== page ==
Tuesday, November 24, 2009

NDIS Feasibility Study By Productivity Commission - An Indicator Of What's To Come?

The PM, Kevin Rudd has announced a feasibility study on a National Disability Insurance Scheme. A good thing surely?

The government's Shut Out reports found that many people with disabilities believe the service system is so broken that it needs a change in the nature of a paradigm shift. That includes a fundamental shift from disability service industry to 'being of service'. Not just ensuring a greater money supply to the same old system. NDIS is not a paradigm shift in itself. It is just a tool towards something. Unfortunately giving this feasibility study job to the Productivity Commission casts disability as a simple economic question, rather than one of meeting fundamental needs - a personal, often messy, but rich human process. You cannot effect a paradigm shift by adhering to the same values that are part of the problem in the first place. Whose interests come first? Disability industry, Treasuries, or people with disabilities? An NDIS, "yes", but one that facilitates qualitative change as well as quantitative. If it won't make that happen NDIS will just be another charity scheme.

The Daily Telegraph reported the PM as saying: "This inquiry is an opportunity to rethink how we support people with disabilities so they can engage with their community, get a job where possible, and live a happy and meaningful life," he said.

If that is the aim, and I largely concur, why not go for a wholesale inquiry on what quality in service means and work out a GENUINELY participative long-term process towards it? Not part of the Productivity Commission's brief as far as I can make out at this stage, and probably not the right body to do it anyway.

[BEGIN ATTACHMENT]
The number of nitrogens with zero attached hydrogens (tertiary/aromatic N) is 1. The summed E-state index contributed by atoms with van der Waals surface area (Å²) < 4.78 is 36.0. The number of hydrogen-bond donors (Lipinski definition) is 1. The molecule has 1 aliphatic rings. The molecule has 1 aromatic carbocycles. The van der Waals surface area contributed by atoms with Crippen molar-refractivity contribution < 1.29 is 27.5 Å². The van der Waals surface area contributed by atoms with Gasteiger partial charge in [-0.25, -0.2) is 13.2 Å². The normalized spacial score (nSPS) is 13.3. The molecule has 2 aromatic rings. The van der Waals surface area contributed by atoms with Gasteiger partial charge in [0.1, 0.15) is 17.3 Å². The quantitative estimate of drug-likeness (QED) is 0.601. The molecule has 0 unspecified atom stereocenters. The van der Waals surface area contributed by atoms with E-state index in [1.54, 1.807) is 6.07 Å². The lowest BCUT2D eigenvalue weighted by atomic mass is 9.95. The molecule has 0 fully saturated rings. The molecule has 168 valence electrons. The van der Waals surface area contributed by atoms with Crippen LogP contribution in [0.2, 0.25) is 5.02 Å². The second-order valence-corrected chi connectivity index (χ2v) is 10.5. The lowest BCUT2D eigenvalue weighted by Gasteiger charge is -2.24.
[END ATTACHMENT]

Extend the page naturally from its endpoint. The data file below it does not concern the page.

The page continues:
The economic orientation is not surprising given the Commission's economic orientation, the feasibility study's job having come its way from a similarly motivated Disability Investment Group. And... not surprising Parliamentary Secretary's Bill Shorten's stated belief in his disability portfolio as primarily an economic one, not social welfare. "Social welfare" now being dirty words for some reason, where a brief glance at any dictionary would convince you about its appropriateness in this area.

It will be interesting to see what powers the advisory panel will have, who is on it and how are they selected...

Where is the detail?

So what is the Productivity Commission you ask? Its website summarises its role as "As its name implies, the Commission’s focus is on ways of achieving a more productive and efficient economy—the key to higher living standards."

THE COMMISSION’S LEGISLATIVE ‘INSTRUCTIONS’:

• improve the productivity and economic performance of the economy
• reduce unnecessary regulation
• encourage the development of efficient and internationally competitive Australian industries
• facilitate adjustment to structural change
• recognise the interest of the community generally and all those likely to be affected by its proposals
• promote regional employment and development
• have regard to Australia’s international commitments and the trade policies of other countries
• ensure Australian industry develops in
ecologically sustainable ways

Can we hope for socially sustainable advice too from a body whose core belief and expertise is about 'wellbeing' through economic activity? Good question.

But we can always go back to calling people with disability "consumers" cannot we. Because that is all any of us are aren't we? Are we?